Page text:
The Character and Logical Method of Political Economy, John Neville Keynes’ (1890 [1917]) The
Scope and Method of Political Economy, and Lionel Robbins (1932) An Essay on the Nature and
Significance of Economic Science are prominent examples of works that dive deep into
methodological questions. The history of economics is full of methodological debatessuch
as the Methodenstreit, the cost-controversy, the marginalism debate, and the realism-of-
assumptions debatethat played important roles in shaping how economics is practiced
Whether abstraction and idealization are proper methods for the science of
economics was an important question in these debates.
The best-known essay in the history of these debates is Milton Friedmans (1953) The
Methodology of Positive Economics. Friedman argued that realism of assumptions does not
matter, and that a model/theory should be judged by the success of its results or predictions.
Most economists found comfort in this and took him to say that assumptions do not matter
as long as the model works (Mäki, 2009). Friedman’s article sparked a major debate. Ten
years after Friedman’s essay, a philosopher of science, Ernest Nagel (1963) targeted
Friedman’s argument in The American Economic Review in a section entitled Problems of
Methodology. This section also contained articles by Fritz Machlup, Andreas Papandreou,
Sherman Krupp, and commentaries by G. C. Archibald, Herbert Simon and Paul Samuelson.
The exchange between Nagel, Samuelson and Machlup made it clear that justifying the use
of unrealistic assumptions was much more difficult than it appeared in Friedman’s essay
(Archibald, Simon and Samuelson, 1963; Nagel, 1963; Machlup, 1964; Samuelson, 1964).
The ‘realism’ of assumptions debate continued. A late comer to the debate was the economist
Hal Varian, who teamed up with philosopher Allan Gibbard to try to answer the fundamental
question: Can models with unrealistic assumptions, then, be of any use in understanding
the world? (1978, p. 665). Their answer involved three key ideas: i) (theoretical) models are
caricatures that tell simple stories that can be useful because they isolate certain aspects of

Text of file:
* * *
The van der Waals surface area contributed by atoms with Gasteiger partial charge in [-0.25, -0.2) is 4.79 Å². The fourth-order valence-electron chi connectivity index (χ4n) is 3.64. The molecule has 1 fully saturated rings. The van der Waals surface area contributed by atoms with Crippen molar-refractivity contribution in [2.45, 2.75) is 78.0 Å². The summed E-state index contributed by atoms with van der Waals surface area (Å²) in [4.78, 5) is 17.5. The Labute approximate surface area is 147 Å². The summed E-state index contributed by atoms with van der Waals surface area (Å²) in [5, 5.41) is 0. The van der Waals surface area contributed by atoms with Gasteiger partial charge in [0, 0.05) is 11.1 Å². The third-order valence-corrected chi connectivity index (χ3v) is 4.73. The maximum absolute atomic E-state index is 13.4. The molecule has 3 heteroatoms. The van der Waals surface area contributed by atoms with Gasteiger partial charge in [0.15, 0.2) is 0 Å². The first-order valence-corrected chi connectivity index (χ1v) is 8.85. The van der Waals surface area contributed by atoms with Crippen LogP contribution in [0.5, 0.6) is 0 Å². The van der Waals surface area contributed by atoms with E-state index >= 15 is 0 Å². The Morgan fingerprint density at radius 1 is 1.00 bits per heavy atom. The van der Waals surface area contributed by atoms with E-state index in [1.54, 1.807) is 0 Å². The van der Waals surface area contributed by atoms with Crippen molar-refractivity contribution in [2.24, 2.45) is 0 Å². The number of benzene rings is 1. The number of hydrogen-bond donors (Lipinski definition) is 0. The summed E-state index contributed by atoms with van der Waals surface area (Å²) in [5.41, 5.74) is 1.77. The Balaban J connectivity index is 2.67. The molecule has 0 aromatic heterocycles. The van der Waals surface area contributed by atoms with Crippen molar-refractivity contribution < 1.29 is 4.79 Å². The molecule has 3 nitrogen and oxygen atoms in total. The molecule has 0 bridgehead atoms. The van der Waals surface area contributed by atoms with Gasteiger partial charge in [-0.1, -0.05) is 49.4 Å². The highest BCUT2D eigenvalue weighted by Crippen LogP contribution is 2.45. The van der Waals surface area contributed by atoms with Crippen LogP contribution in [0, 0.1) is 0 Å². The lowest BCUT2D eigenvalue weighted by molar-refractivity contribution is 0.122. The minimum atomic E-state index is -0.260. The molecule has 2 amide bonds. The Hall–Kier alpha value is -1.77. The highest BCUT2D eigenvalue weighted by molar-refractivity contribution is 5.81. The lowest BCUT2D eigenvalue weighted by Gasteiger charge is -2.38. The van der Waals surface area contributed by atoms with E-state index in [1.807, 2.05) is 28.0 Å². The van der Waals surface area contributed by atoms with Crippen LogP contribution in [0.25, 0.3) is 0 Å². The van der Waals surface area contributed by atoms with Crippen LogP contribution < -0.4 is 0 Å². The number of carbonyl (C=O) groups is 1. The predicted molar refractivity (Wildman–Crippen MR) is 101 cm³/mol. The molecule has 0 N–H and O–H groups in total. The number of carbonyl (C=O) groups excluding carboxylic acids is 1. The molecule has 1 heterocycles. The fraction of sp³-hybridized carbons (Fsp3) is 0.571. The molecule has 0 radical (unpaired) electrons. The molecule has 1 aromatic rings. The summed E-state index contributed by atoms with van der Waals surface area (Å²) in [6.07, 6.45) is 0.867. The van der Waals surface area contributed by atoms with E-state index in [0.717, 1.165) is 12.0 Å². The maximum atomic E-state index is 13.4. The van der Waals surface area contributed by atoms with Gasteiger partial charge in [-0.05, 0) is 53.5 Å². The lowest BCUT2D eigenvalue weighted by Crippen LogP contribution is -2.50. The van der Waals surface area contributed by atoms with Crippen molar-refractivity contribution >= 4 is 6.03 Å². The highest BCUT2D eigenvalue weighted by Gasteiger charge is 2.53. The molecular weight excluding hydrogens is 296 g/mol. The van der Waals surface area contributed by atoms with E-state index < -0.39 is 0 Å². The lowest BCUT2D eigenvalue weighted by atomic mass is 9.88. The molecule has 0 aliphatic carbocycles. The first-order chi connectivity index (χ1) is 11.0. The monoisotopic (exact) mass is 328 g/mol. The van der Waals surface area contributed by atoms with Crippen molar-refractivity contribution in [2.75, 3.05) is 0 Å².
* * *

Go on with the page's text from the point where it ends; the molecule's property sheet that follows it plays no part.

reality and depict tendencies in the real world, ii) confidence in a model depends on the
robustness of its results, and iii) economists often use models to answer what-if questions.
Gibbard and Varian’s article was an overture to the later work on models in the philosophy
of economics and all three of their key ideas since have been elaborated on and improved by
philosophers of economics.
For comprehensive reviews of past methodological debates the reader should consult surveys such as Wade
Hands’ (2001) Reflections without Rules, Mark Blaug’s (1992) The Methodology of Economics, and Bruce Caldwell’s
(1994) Beyond Positivism.
In fact, Friedman’s argument was relatively nuanced, but also messy. It contained realist flavors (Mäki, 1986)
as well as instrumentalist ones (Boland, 1979).
Early philosophers of economics were mostly interested in applying general ideas from philosophy of science
to economics (e.g., see Blaug, 1992; Caldwell, 1994). Nevertheless, some of them the focused specifically on
the epistemic value of unrealistic models (Hausman, 1992; Mäki, 1992, 1994b, 1994a). For a review of the earlier
work see Wade (2001). For a critical review of the research on models and representation see Morgan and
Knuuttila (2012). For a review of the recent trends in economic methodology see Mireles-Flores (2018). The
Rodrik’s attempt to overcome the difficulty of justifying the use of unrealistic assumptions
in economics could be considered to be the most recent contribution to the ‘realism’ of
assumptions debate. His account clearly contains hints of Friedman, Samuelson, Machlup,
Gibbard and Varian. It also carries flavors from the works of philosophers of economics